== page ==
It’s hard to know how to pitch a family trip to an art gallery these days. When the girls were small, I’d steal the V & A’s once-controversial line, and promise, ‘an ace cafe, with a museum attached.’ When they were a bit older, I’d go heavy on the gift shop (particularly relevant at the V&A, which sells fantastic swag which you can just about convince yourself is historical). Nowadays, with Child One studying A level Art (gulp) and Child Two just starting her GCSE course, I feel I ought not to have to work too hard. They’re officially supposed to like art. Ah, but now there’s Child Three and Child Four to think of, and of course their interests, at 7 and 5, are wildly different from those of haughty teenage girls.
I needn’t have worried too much with the Saatchi Gallery’s Chess exhibition, as the smallies are very keen on chess (thanks to various iPhone apps) and I just happened to drop it into the conversation with Child Two that the gallery is in the King’s Road. Full of shops, including some of our favourites, L K Bennett, Cath Kidston, Liz Earle … you get the picture. Sold. Child One was too busy doing real art, though.
Our first surprise was Child Two yelling out, ‘there’s my friend on the back of that bus!’ Once it was clear that no-one had been squashed in a horrible accident, Child Two explained that her chum was in an ad for the school, playing a trumpet, on a bus bound for South Kensington. As you do. Gosh, you do have to be careful which boxes you tick on these parental consent forms. I’m not sure I’d want my children all over public transport, though the girl in question couldn’t be nicer and is a fine example of trumpet-blowing expertise.
By the time we’d got to Sloane Square, it was time for lunch, by way of buying Child Four some socks in Peter Jones as his shoes were rubbing and inevitably leaving the shop with a bag of Lego bigger than both smallies combined. We found seats outside in a little parade of shops tucked away from the main drag, and settled down. We were just trying to find some common ground in between swordfish and fishfingers when Child Two leaned over. ‘There are three people from Made in Chelsea over there!’ she squeaked. Sure enough, on virtually the next table, were some of the MiC characters-slash-actors-slash-personalities. I’m afraid Child Two loves the show, she has my weakness for soaps and almost any kind of vague narrative, even one which features apparently brain-dead poshie models from shampoo ads drawling non sequiturs at each other while attending heavily stylised parties. One of them was Olly, the bisexual one with the long swishy hair like a prancy pony’s mane (yes, I’m afraid I have watched an episode. I totally blame Child Two). In big news for MiC fans, he has had a hair cut and dyed his skin orange, which does, I have to admit, bring out the colour of his eyes (and yes, I was gawping). He also seemed to be doing that thing of pretending he was unconscious of the people around him, yet simultaneously making it clear that he wanted to be looked at. With him was Gabriella, and a boy whose name I’ve forgotten, whom Child Two was convinced was wearing make-up.
I thought it was rather sweet that they do actually seem to be friends in real life, if this is what their real life consists of – hanging out at restaurants in Chelsea. I only hope that their conversation was a little less stilted and disjointed than it is in the series. I was trying to eavesdrop to check, but alas, we were too far away. Oh, for one of those clever ear things on strings that Harry Potter had at his disposal.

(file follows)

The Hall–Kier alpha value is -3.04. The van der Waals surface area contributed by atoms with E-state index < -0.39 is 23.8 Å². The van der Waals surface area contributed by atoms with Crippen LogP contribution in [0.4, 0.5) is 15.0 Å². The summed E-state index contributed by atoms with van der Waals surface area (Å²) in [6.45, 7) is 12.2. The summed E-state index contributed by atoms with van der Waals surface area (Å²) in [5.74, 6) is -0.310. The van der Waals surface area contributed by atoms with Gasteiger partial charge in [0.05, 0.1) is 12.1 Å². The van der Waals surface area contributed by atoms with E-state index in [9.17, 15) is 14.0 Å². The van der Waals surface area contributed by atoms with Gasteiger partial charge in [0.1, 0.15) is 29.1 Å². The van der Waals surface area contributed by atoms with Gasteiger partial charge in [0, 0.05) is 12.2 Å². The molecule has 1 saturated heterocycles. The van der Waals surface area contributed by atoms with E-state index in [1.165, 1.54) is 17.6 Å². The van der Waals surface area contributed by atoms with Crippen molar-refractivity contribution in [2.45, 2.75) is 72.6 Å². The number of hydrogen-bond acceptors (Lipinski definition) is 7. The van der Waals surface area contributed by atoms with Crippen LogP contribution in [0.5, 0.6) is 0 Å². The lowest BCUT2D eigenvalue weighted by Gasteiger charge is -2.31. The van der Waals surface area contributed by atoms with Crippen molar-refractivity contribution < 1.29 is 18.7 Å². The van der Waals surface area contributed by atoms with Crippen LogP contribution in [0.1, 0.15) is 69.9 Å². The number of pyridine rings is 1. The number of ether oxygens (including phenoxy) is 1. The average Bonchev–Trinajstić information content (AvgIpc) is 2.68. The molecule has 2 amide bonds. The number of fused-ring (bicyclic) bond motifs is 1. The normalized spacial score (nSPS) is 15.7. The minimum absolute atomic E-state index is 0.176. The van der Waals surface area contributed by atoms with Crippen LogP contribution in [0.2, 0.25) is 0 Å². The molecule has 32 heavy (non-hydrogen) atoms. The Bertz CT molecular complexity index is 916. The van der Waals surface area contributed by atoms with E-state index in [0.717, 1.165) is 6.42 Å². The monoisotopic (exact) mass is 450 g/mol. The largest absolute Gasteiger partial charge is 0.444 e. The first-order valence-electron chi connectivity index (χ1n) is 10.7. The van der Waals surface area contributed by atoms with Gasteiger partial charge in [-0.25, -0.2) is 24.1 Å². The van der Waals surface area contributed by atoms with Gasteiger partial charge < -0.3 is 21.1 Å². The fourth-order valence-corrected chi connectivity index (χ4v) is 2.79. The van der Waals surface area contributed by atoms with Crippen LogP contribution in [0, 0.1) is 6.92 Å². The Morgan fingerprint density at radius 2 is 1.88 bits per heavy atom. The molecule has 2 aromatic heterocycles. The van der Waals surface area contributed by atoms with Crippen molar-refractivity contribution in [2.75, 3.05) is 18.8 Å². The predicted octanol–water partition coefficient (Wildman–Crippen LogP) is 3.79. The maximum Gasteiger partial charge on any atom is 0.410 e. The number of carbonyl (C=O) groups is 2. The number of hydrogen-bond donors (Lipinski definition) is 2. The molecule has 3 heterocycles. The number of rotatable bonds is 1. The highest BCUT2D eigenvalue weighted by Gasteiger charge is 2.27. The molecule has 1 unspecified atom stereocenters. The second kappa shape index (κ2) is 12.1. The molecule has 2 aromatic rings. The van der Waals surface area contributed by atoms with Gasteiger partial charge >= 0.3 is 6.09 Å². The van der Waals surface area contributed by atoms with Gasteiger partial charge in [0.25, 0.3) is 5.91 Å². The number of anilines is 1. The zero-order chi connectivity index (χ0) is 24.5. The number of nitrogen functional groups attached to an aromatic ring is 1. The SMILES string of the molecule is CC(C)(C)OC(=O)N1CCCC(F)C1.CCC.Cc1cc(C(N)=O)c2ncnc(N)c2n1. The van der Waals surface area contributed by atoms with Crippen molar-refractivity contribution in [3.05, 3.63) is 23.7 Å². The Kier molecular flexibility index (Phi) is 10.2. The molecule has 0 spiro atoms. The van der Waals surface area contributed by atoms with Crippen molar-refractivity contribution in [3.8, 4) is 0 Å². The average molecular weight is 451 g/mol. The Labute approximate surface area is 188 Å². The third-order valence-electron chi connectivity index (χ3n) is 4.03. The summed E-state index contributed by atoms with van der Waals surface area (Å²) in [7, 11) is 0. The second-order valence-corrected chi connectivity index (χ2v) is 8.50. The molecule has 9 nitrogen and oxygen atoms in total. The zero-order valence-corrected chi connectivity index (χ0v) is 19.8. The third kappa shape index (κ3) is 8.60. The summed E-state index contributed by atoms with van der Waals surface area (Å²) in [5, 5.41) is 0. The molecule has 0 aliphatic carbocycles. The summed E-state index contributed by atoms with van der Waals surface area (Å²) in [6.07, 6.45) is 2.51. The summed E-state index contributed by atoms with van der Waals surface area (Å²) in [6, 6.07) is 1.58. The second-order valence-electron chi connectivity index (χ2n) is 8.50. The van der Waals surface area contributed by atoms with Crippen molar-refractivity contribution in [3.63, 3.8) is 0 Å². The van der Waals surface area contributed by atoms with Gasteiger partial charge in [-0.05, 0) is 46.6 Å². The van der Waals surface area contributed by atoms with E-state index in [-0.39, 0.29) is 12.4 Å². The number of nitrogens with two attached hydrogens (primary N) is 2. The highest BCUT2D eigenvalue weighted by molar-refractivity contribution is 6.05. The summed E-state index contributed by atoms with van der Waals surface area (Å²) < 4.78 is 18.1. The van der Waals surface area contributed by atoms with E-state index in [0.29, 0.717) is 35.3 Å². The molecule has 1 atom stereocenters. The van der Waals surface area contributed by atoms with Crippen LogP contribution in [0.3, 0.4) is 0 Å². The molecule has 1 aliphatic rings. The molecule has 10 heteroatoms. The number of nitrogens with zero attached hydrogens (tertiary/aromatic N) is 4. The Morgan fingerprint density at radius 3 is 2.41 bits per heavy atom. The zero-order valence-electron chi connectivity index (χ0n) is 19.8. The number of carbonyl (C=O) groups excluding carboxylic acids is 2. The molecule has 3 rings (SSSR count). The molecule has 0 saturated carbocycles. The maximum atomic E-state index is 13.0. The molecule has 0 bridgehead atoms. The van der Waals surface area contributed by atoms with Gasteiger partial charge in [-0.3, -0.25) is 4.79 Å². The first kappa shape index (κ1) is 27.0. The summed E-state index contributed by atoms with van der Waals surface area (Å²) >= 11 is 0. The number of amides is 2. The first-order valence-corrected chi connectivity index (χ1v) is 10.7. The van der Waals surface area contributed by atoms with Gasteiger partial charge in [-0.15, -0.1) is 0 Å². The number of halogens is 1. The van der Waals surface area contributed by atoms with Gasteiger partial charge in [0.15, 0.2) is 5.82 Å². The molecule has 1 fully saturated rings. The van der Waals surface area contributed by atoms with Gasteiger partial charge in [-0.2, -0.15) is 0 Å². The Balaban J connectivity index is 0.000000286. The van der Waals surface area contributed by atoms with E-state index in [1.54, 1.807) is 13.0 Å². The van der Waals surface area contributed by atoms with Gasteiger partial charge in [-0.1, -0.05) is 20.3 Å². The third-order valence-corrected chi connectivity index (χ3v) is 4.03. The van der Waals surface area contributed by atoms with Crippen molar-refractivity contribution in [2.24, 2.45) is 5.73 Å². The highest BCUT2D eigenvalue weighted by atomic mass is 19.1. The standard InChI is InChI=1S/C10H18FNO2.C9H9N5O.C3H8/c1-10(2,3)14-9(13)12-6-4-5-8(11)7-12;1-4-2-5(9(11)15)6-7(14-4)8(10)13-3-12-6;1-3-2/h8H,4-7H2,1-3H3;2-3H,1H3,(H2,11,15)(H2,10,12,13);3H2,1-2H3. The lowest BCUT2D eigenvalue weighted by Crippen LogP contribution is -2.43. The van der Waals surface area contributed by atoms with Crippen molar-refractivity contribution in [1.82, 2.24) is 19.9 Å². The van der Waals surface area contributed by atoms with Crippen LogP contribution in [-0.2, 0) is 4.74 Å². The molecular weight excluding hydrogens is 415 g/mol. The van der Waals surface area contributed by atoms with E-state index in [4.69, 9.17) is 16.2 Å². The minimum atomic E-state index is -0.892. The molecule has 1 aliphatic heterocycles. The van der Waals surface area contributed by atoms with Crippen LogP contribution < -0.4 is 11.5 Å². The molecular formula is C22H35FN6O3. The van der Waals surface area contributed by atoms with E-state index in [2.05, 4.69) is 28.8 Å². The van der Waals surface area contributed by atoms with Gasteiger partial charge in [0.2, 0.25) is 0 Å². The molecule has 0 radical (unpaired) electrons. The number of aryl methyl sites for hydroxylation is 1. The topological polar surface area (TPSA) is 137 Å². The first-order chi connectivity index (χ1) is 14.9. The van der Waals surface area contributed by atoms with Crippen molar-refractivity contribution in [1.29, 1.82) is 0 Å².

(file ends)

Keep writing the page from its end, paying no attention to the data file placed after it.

After this high excitement and low culture, the gallery, all soothing white expanses and touches of exposed brickwork, seemed doubly austere. For once, the age difference was obliterated – we were all a bit baffled by some of the exhibits. TL cleverly worked out that one installation, featuring a film of a man in orientalish costume moving a knight across the board, was a reference to the first automated toy, as the word ‘Turk’ was inset in parquetry work into a small chessboard on a plinth. He explained it all to us and a lady who was also in the room thanked him, too. Maybe the artists (or maybe Saatchi?) think it’s a shame to give everything away, but the odd clue might be nice. We all liked the Good vs Evil chessboard, though, with the likes of Dracula and Cruella de Ville vs Jesus and Superman. Tracey Emin and Damien Hirst produced exactly what you would expect – an embroidered patchwork board featuring a fanny and a pharmaceutical cupboard with mirror respectively.
Unfortunately, Saatchi seems to like his art free range – not many of the exhibits were protected at all from the public. There were plenty of ‘don’t touch’ signs, but small children can be selective in their reading skills…. suffice to say, we ended our visit surrounded by curators in Saatchi Gallery T shirts, hovering like particularly peckish vultures around a frail herd of cows. It rather reminded me of Saatchi’s wife, Nigella Lawson’s fabulous recipes for children’s cupcakes, so pristine, so beautiful, so perfect that a child could never have been within three feet of them, let alone helped in their creation. I know children have to behave in galleries, I know that running/shouting/touching disturb other people and damage the artworks. But still. It’s hard enough to get children into galleries, without the galleries themselves trying to get them out.